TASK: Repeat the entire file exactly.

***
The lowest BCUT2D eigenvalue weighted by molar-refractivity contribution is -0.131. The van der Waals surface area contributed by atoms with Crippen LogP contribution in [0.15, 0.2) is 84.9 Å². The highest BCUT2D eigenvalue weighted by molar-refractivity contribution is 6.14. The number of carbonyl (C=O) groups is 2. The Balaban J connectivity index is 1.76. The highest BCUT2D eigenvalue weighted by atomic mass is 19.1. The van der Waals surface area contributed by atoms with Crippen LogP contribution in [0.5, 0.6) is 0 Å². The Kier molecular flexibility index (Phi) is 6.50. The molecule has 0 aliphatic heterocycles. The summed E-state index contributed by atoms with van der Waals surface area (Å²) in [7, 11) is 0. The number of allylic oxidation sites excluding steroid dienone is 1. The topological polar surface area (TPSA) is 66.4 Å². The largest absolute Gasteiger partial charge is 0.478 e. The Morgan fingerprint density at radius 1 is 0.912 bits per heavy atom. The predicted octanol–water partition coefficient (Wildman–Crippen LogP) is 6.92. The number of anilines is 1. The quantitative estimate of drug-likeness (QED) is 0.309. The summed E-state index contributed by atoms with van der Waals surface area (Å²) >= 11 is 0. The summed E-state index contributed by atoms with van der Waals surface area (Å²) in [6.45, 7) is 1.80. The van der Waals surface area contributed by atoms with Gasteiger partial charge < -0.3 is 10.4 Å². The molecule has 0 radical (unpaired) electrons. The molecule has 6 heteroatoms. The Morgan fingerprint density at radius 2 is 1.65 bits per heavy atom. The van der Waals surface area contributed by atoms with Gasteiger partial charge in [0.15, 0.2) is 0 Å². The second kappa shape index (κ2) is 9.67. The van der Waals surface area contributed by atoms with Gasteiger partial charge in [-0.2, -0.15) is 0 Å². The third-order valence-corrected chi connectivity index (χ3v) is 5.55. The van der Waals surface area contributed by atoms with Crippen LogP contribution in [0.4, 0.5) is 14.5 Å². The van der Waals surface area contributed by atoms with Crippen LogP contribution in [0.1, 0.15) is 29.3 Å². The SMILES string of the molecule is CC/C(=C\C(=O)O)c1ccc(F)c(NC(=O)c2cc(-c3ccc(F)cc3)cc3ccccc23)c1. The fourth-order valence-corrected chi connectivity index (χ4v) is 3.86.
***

The lowest BCUT2D eigenvalue weighted by molar-refractivity contribution is -0.131. The van der Waals surface area contributed by atoms with Crippen LogP contribution in [0.15, 0.2) is 84.9 Å². The highest BCUT2D eigenvalue weighted by molar-refractivity contribution is 6.14. The number of carbonyl (C=O) groups is 2. The Balaban J connectivity index is 1.76. The highest BCUT2D eigenvalue weighted by atomic mass is 19.1. The van der Waals surface area contributed by atoms with Crippen LogP contribution in [0.5, 0.6) is 0 Å². The Kier molecular flexibility index (Phi) is 6.50. The molecule has 0 aliphatic heterocycles. The summed E-state index contributed by atoms with van der Waals surface area (Å²) in [7, 11) is 0. The number of allylic oxidation sites excluding steroid dienone is 1. The topological polar surface area (TPSA) is 66.4 Å². The largest absolute Gasteiger partial charge is 0.478 e. The Morgan fingerprint density at radius 1 is 0.912 bits per heavy atom. The predicted octanol–water partition coefficient (Wildman–Crippen LogP) is 6.92. The number of anilines is 1. The quantitative estimate of drug-likeness (QED) is 0.309. The summed E-state index contributed by atoms with van der Waals surface area (Å²) >= 11 is 0. The summed E-state index contributed by atoms with van der Waals surface area (Å²) in [6.45, 7) is 1.80. The van der Waals surface area contributed by atoms with Gasteiger partial charge < -0.3 is 10.4 Å². The molecule has 0 radical (unpaired) electrons. The molecule has 6 heteroatoms. The Morgan fingerprint density at radius 2 is 1.65 bits per heavy atom. The van der Waals surface area contributed by atoms with Gasteiger partial charge in [0.15, 0.2) is 0 Å². The second kappa shape index (κ2) is 9.67. The van der Waals surface area contributed by atoms with Gasteiger partial charge in [-0.2, -0.15) is 0 Å². The third-order valence-corrected chi connectivity index (χ3v) is 5.55. The van der Waals surface area contributed by atoms with Crippen LogP contribution in [0.4, 0.5) is 14.5 Å². The van der Waals surface area contributed by atoms with Crippen LogP contribution in [0.1, 0.15) is 29.3 Å². The SMILES string of the molecule is CC/C(=C\C(=O)O)c1ccc(F)c(NC(=O)c2cc(-c3ccc(F)cc3)cc3ccccc23)c1. The fourth-order valence-corrected chi connectivity index (χ4v) is 3.86.